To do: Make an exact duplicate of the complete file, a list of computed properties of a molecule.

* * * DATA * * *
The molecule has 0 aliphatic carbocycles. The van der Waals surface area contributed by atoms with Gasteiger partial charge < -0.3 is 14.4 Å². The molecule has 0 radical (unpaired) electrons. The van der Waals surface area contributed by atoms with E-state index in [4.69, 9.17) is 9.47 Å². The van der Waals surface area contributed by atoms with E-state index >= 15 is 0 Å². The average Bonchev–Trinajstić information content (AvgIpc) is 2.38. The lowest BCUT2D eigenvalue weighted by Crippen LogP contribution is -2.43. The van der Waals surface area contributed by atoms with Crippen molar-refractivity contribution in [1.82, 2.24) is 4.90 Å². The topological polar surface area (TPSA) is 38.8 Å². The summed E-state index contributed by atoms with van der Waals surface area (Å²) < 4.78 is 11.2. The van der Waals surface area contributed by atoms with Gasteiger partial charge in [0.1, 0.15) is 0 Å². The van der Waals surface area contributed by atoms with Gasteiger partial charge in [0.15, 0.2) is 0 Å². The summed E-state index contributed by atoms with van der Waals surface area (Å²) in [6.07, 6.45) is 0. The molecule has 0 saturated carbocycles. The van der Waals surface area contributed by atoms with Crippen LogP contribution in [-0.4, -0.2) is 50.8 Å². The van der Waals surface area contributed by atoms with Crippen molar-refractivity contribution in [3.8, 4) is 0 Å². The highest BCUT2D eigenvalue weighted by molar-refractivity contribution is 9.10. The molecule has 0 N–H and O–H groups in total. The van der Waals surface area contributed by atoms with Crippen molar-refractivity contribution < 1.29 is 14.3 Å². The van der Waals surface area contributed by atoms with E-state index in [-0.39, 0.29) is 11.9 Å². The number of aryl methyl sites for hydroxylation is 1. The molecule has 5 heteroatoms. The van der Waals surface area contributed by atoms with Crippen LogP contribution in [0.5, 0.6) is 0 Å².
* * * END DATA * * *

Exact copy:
The molecule has 0 aliphatic carbocycles. The van der Waals surface area contributed by atoms with Gasteiger partial charge < -0.3 is 14.4 Å². The molecule has 0 radical (unpaired) electrons. The van der Waals surface area contributed by atoms with E-state index in [4.69, 9.17) is 9.47 Å². The van der Waals surface area contributed by atoms with E-state index >= 15 is 0 Å². The average Bonchev–Trinajstić information content (AvgIpc) is 2.38. The lowest BCUT2D eigenvalue weighted by Crippen LogP contribution is -2.43. The van der Waals surface area contributed by atoms with Crippen molar-refractivity contribution in [1.82, 2.24) is 4.90 Å². The topological polar surface area (TPSA) is 38.8 Å². The summed E-state index contributed by atoms with van der Waals surface area (Å²) < 4.78 is 11.2. The van der Waals surface area contributed by atoms with Gasteiger partial charge in [0.1, 0.15) is 0 Å². The van der Waals surface area contributed by atoms with Gasteiger partial charge in [0.15, 0.2) is 0 Å². The summed E-state index contributed by atoms with van der Waals surface area (Å²) in [6.07, 6.45) is 0. The molecule has 0 saturated carbocycles. The van der Waals surface area contributed by atoms with Crippen LogP contribution in [-0.4, -0.2) is 50.8 Å². The van der Waals surface area contributed by atoms with Crippen molar-refractivity contribution in [3.8, 4) is 0 Å². The highest BCUT2D eigenvalue weighted by molar-refractivity contribution is 9.10. The molecule has 0 N–H and O–H groups in total. The van der Waals surface area contributed by atoms with Crippen molar-refractivity contribution < 1.29 is 14.3 Å². The van der Waals surface area contributed by atoms with E-state index in [-0.39, 0.29) is 11.9 Å². The number of aryl methyl sites for hydroxylation is 1. The molecule has 5 heteroatoms. The van der Waals surface area contributed by atoms with Crippen LogP contribution in [0.5, 0.6) is 0 Å².